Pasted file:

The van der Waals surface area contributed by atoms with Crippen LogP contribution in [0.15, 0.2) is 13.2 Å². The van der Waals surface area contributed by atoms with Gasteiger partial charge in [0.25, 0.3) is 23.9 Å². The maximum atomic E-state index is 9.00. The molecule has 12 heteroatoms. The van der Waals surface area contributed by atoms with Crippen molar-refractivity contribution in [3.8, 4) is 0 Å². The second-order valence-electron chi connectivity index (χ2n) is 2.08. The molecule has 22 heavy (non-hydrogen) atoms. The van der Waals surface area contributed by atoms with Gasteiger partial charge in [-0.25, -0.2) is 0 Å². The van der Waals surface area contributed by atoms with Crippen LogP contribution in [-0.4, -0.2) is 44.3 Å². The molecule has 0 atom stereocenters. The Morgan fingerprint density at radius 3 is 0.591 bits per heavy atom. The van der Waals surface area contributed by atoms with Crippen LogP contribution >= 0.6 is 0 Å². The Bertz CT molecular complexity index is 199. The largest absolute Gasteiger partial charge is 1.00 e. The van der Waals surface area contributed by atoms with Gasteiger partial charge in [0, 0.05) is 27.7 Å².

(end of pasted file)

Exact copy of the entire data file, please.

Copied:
The van der Waals surface area contributed by atoms with Crippen LogP contribution in [0.15, 0.2) is 13.2 Å². The van der Waals surface area contributed by atoms with Gasteiger partial charge in [0.25, 0.3) is 23.9 Å². The maximum atomic E-state index is 9.00. The molecule has 12 heteroatoms. The van der Waals surface area contributed by atoms with Crippen molar-refractivity contribution in [3.8, 4) is 0 Å². The second-order valence-electron chi connectivity index (χ2n) is 2.08. The molecule has 22 heavy (non-hydrogen) atoms. The van der Waals surface area contributed by atoms with Gasteiger partial charge in [-0.25, -0.2) is 0 Å². The van der Waals surface area contributed by atoms with Crippen LogP contribution in [-0.4, -0.2) is 44.3 Å². The molecule has 0 atom stereocenters. The Morgan fingerprint density at radius 3 is 0.591 bits per heavy atom. The van der Waals surface area contributed by atoms with Crippen LogP contribution >= 0.6 is 0 Å². The Bertz CT molecular complexity index is 199. The largest absolute Gasteiger partial charge is 1.00 e. The van der Waals surface area contributed by atoms with Gasteiger partial charge in [0, 0.05) is 27.7 Å².